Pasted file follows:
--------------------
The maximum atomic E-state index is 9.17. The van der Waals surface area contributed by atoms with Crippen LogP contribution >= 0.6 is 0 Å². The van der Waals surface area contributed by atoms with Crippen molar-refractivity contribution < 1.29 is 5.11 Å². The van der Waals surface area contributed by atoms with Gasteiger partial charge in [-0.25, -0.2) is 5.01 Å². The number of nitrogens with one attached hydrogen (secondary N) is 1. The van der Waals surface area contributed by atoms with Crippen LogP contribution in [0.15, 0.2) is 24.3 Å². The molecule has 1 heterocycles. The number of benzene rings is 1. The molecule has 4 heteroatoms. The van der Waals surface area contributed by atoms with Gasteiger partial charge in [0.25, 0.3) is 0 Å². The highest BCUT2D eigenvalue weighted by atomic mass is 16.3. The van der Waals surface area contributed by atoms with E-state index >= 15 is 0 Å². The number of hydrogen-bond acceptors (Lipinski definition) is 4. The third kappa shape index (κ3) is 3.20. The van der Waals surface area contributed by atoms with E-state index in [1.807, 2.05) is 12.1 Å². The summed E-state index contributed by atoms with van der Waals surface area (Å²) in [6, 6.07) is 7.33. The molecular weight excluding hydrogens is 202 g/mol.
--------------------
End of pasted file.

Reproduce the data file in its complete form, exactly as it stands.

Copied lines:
The maximum atomic E-state index is 9.17. The van der Waals surface area contributed by atoms with Crippen LogP contribution >= 0.6 is 0 Å². The van der Waals surface area contributed by atoms with Crippen molar-refractivity contribution < 1.29 is 5.11 Å². The van der Waals surface area contributed by atoms with Gasteiger partial charge in [-0.25, -0.2) is 5.01 Å². The number of nitrogens with one attached hydrogen (secondary N) is 1. The van der Waals surface area contributed by atoms with Crippen LogP contribution in [0.15, 0.2) is 24.3 Å². The molecule has 1 heterocycles. The number of benzene rings is 1. The molecule has 4 heteroatoms. The van der Waals surface area contributed by atoms with Gasteiger partial charge in [0.25, 0.3) is 0 Å². The highest BCUT2D eigenvalue weighted by atomic mass is 16.3. The van der Waals surface area contributed by atoms with E-state index >= 15 is 0 Å². The number of hydrogen-bond acceptors (Lipinski definition) is 4. The third kappa shape index (κ3) is 3.20. The van der Waals surface area contributed by atoms with E-state index in [1.807, 2.05) is 12.1 Å². The summed E-state index contributed by atoms with van der Waals surface area (Å²) in [6, 6.07) is 7.33. The molecular weight excluding hydrogens is 202 g/mol.